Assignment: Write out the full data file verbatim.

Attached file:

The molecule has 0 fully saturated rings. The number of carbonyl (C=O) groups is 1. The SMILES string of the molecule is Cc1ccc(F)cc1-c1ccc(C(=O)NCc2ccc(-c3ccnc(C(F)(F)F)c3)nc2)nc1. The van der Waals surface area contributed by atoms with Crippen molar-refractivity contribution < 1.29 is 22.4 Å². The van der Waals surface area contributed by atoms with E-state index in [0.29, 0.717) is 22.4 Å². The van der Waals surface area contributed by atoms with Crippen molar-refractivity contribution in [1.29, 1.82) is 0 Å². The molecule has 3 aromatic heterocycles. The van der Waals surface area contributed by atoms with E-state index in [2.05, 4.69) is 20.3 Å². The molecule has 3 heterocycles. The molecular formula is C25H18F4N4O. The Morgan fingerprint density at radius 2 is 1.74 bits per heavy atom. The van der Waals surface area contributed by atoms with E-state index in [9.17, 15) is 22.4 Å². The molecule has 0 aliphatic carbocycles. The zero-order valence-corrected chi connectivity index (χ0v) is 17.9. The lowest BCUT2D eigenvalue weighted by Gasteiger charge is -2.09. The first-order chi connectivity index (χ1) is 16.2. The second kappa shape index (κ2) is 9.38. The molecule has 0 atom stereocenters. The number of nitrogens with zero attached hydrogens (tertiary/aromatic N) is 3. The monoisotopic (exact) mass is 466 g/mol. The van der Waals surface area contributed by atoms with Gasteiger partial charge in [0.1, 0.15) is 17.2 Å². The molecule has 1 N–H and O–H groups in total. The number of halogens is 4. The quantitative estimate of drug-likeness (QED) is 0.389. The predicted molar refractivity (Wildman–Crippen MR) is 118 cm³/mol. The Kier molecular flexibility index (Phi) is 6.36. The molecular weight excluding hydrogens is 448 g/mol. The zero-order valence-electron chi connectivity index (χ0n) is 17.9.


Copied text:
The molecule has 0 fully saturated rings. The number of carbonyl (C=O) groups is 1. The SMILES string of the molecule is Cc1ccc(F)cc1-c1ccc(C(=O)NCc2ccc(-c3ccnc(C(F)(F)F)c3)nc2)nc1. The van der Waals surface area contributed by atoms with Crippen molar-refractivity contribution < 1.29 is 22.4 Å². The van der Waals surface area contributed by atoms with E-state index in [0.29, 0.717) is 22.4 Å². The van der Waals surface area contributed by atoms with Crippen molar-refractivity contribution in [1.29, 1.82) is 0 Å². The molecule has 3 aromatic heterocycles. The van der Waals surface area contributed by atoms with E-state index in [2.05, 4.69) is 20.3 Å². The molecule has 3 heterocycles. The molecular formula is C25H18F4N4O. The Morgan fingerprint density at radius 2 is 1.74 bits per heavy atom. The van der Waals surface area contributed by atoms with E-state index in [9.17, 15) is 22.4 Å². The molecule has 0 aliphatic carbocycles. The zero-order valence-corrected chi connectivity index (χ0v) is 17.9. The lowest BCUT2D eigenvalue weighted by Gasteiger charge is -2.09. The first-order chi connectivity index (χ1) is 16.2. The second kappa shape index (κ2) is 9.38. The molecule has 0 atom stereocenters. The number of nitrogens with zero attached hydrogens (tertiary/aromatic N) is 3. The monoisotopic (exact) mass is 466 g/mol. The van der Waals surface area contributed by atoms with Gasteiger partial charge in [0.1, 0.15) is 17.2 Å². The molecule has 1 N–H and O–H groups in total. The number of halogens is 4. The quantitative estimate of drug-likeness (QED) is 0.389. The predicted molar refractivity (Wildman–Crippen MR) is 118 cm³/mol. The Kier molecular flexibility index (Phi) is 6.36. The molecular weight excluding hydrogens is 448 g/mol. The zero-order valence-electron chi connectivity index (χ0n) is 17.9.